How asteroid, comet strikes may have delayed evolution of the atmosphere

The Southwest Research Institute team, led by the Southwest Research Institute, updated planetary bombardment model with the most recent geologic information. They then applied the models to determine how impacts might have affected oxygen levels in Earth's atmosphere in Archean eon 2.5 to 4 billion year ago. This illustration shows how large asteroids can penetrate Earth's oxygen-poor atmosphere. Credit: SwRI/Dan Durda; Simone Marchi
Earth's weather was cloudy and prone to asteroid impact between 2.5 billion and 4 billion years ago. This time is known as the Archean Eon.

It was not unusual for comets or asteroids to strike Earth back then. The earliest planet's atmosphere was altered by the impact of comets that were larger than six miles in diameter. Geologists have accepted this information. However, it is not clear how many of these large asteroids would impact the planet and how the oxygen levels will be affected by their impacts. Researchers now believe they have the answers.

Nadja Drabon is a Harvard assistant professor in Earth and Planetary Sciences. She was part of a team which analysed the remains of ancient asteroids. They then modeled the effects of collisions. This revealed that strikes occurred more frequently than previously thought. It may also have delayed the time when oxygen began to accumulate on the planet. These models will help scientists better understand the exact moment when the planet began its journey to becoming the Earth we know today.

Drabon stated that oxygen is essential for all living things that use respiration to generate energy. "We wouldn't exist if there wasn't enough oxygen in the atmosphere."

Simone Marchi, scientist at Boulder's Southwest Research Institute, led the work.

The Southwest Research Institute's team has updated the planetary bombardment models to better understand how large impacts such as this one may have affected oxygen levels on Earth's surface in the Archean Eon, 2.5 to four billion years ago. Credit: SwRI/Simone Marchi

Researchers found that existing planetary bombardment models underestimate the frequency of asteroids or comets hitting Earth. New collision rates suggest that impactors could hit Earth roughly every 15,000,000 years. This is about 10 times more than the current models.

After examining records of seemingly ordinary pieces of rock, scientists discovered this. These ancient pieces of rock are impact spherules. They were formed during fiery collisions when large asteroids and comets hit the planet. The impact energy melted and vaporized the Earth's crust rocky materials, causing them to explode in a huge plume. The small droplets of molten rocks in the cloud would then condense, solidify and fall back to Earth as sand-sized pieces that would settle onto the Earth's crust. These layers are often only a few inches thick and are difficult to locate.

Drabon stated that you don't need to do any long hikes. You just look at the rocks and try to find impact particles. They can be easily overlooked.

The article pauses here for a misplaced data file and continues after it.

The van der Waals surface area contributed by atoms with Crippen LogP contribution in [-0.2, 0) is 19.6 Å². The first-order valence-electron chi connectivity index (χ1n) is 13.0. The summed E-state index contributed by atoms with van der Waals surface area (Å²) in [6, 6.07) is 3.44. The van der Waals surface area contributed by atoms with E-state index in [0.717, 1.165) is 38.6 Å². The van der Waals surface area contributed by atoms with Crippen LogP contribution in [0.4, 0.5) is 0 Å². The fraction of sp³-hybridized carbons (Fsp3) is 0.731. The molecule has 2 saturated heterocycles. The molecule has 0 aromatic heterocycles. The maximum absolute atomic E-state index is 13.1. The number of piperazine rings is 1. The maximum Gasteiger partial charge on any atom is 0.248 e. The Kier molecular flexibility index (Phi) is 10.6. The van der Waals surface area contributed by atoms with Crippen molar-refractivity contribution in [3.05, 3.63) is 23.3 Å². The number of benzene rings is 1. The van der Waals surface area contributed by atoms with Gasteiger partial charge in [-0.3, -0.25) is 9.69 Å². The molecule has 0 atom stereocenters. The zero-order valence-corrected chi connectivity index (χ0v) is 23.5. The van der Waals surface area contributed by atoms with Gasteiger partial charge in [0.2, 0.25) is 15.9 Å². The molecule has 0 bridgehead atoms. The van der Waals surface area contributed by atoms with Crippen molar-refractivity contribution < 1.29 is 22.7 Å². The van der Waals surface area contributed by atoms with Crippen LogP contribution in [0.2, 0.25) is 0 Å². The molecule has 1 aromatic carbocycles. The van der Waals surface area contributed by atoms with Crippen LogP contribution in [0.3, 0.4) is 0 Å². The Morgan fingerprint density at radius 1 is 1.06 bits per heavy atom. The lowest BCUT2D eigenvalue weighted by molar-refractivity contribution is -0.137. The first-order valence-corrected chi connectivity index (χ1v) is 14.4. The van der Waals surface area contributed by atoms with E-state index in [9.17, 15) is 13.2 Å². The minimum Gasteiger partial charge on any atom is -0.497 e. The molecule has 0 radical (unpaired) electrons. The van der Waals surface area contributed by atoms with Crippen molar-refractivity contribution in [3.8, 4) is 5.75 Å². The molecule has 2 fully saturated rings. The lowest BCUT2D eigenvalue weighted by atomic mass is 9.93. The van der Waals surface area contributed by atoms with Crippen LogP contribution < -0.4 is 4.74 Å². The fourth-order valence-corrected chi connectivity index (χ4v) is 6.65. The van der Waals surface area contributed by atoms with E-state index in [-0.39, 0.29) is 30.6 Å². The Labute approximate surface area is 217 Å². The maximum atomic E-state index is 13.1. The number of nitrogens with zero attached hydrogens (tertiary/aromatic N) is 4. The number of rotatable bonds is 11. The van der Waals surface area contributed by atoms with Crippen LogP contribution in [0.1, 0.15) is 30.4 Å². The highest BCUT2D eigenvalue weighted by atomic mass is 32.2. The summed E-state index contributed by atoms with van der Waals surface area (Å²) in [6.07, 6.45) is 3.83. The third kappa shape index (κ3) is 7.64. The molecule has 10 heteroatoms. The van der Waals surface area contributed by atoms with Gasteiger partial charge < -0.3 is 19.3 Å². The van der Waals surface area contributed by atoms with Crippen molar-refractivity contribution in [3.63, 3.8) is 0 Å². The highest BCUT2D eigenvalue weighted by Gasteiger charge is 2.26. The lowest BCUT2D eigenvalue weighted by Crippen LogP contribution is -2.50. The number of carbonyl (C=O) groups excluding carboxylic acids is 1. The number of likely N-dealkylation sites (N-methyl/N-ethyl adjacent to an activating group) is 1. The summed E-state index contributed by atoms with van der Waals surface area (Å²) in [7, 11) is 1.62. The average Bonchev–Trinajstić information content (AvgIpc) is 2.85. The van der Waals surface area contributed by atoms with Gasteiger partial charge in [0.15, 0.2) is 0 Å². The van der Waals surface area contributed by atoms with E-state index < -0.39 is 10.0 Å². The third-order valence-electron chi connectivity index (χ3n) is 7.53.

A SwRI-led study has updated bombardment models using small glassy particles known as impact spherules. These tiny particles populate many thin, discrete layers of the Earth's crust and range in age from 2.4 to 3 billion years. Ancient collisions are indicated by spherule layers like the one in this 5-centimeter, 2.5-billion-year old sample from Australia. Credit: UCLA/Scott Hassler, Oberlin/Bruce Simonson

Drabon is one of many scientists who have benefited from this. She said that evidence has been discovered for additional impacts over the past few years that were not previously recognized.

These new spherule layer increased the number of impact events that were recorded during the early Earth. The Southwest Research Institute team was able to update their bombardment models and discovered that the collision rate was underestimated.

The researchers then created models of how all these impacts might have affected the atmosphere. The accumulated effects of meteorite impact by objects greater than six miles likely created an oxygen sink, which sucked most oxygen from the atmosphere.

These findings are consistent with the geological record which shows that oxygen levels varied in the atmosphere but remained relatively low during the Archean eon. This was true until the end of the bombardment, which occurred around 2.4 billion year ago. A major shift in the Earth's surface chemistry was then triggered by an increase in oxygen levels, known as the Great Oxidation Event.

Marchi stated in a statement that "as time passed, collisions became progressively less frequent and smaller to be able alter post-GOE oxygen levels." "The Earth was on its way to becoming the current planet."

Drabon stated that the next steps in this project are to put their modeling skills to the test and see what they can model in rocks.

"Can we trace the oxygen sucked from the atmosphere in rock records?" Drabon wondered.

Explore more Early Earth was bombarded with a series of asteroids the size of a city.

More information: Simone Marchi, Delayed, and variable late Archaean atmospheric oxygenation due to high collisions rates on Earth, Nature Geoscience (2021). Journal information: Nature Geoscience Simone Marchi, Delayed and variable late Archaean atmospheric oxidation due to high collision rates on Earth,(2021). DOI: 10.1038/s41561-021-00835-9